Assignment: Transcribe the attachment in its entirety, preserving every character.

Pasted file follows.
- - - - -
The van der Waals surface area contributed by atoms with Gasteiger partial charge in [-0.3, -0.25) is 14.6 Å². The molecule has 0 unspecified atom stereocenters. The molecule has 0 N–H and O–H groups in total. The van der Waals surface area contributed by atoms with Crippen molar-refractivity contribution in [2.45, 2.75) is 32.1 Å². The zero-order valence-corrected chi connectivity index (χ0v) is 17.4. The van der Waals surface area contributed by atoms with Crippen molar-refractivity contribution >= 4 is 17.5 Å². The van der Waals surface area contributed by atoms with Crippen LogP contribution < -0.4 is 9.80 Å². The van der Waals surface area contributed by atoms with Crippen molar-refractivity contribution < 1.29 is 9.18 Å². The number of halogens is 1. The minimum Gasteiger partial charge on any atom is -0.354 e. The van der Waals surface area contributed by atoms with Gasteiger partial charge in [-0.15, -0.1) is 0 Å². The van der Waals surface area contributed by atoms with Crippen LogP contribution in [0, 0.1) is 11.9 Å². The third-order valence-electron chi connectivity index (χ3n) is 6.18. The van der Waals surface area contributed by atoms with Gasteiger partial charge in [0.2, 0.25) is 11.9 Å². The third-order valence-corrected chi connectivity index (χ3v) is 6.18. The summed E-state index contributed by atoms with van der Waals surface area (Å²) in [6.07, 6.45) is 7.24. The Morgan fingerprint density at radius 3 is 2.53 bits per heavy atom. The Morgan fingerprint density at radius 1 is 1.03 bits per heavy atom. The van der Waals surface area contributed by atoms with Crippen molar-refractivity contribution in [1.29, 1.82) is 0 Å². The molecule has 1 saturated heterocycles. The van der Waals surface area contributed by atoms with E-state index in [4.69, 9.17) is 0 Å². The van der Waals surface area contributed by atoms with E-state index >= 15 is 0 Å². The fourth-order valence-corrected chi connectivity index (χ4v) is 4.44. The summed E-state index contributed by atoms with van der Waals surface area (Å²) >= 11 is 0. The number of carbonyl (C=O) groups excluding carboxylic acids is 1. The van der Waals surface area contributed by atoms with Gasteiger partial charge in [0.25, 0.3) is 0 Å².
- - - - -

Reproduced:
The van der Waals surface area contributed by atoms with Gasteiger partial charge in [-0.3, -0.25) is 14.6 Å². The molecule has 0 unspecified atom stereocenters. The molecule has 0 N–H and O–H groups in total. The van der Waals surface area contributed by atoms with Crippen molar-refractivity contribution in [2.45, 2.75) is 32.1 Å². The zero-order valence-corrected chi connectivity index (χ0v) is 17.4. The van der Waals surface area contributed by atoms with Crippen molar-refractivity contribution >= 4 is 17.5 Å². The van der Waals surface area contributed by atoms with Crippen LogP contribution < -0.4 is 9.80 Å². The van der Waals surface area contributed by atoms with Crippen molar-refractivity contribution < 1.29 is 9.18 Å². The number of halogens is 1. The minimum Gasteiger partial charge on any atom is -0.354 e. The van der Waals surface area contributed by atoms with Gasteiger partial charge in [-0.15, -0.1) is 0 Å². The van der Waals surface area contributed by atoms with Crippen LogP contribution in [0, 0.1) is 11.9 Å². The third-order valence-electron chi connectivity index (χ3n) is 6.18. The van der Waals surface area contributed by atoms with Gasteiger partial charge in [0.2, 0.25) is 11.9 Å². The third-order valence-corrected chi connectivity index (χ3v) is 6.18. The summed E-state index contributed by atoms with van der Waals surface area (Å²) in [6.07, 6.45) is 7.24. The Morgan fingerprint density at radius 3 is 2.53 bits per heavy atom. The Morgan fingerprint density at radius 1 is 1.03 bits per heavy atom. The van der Waals surface area contributed by atoms with Crippen molar-refractivity contribution in [1.29, 1.82) is 0 Å². The molecule has 1 saturated heterocycles. The van der Waals surface area contributed by atoms with E-state index in [4.69, 9.17) is 0 Å². The van der Waals surface area contributed by atoms with E-state index >= 15 is 0 Å². The fourth-order valence-corrected chi connectivity index (χ4v) is 4.44. The summed E-state index contributed by atoms with van der Waals surface area (Å²) >= 11 is 0. The number of carbonyl (C=O) groups excluding carboxylic acids is 1. The van der Waals surface area contributed by atoms with Gasteiger partial charge in [0.25, 0.3) is 0 Å².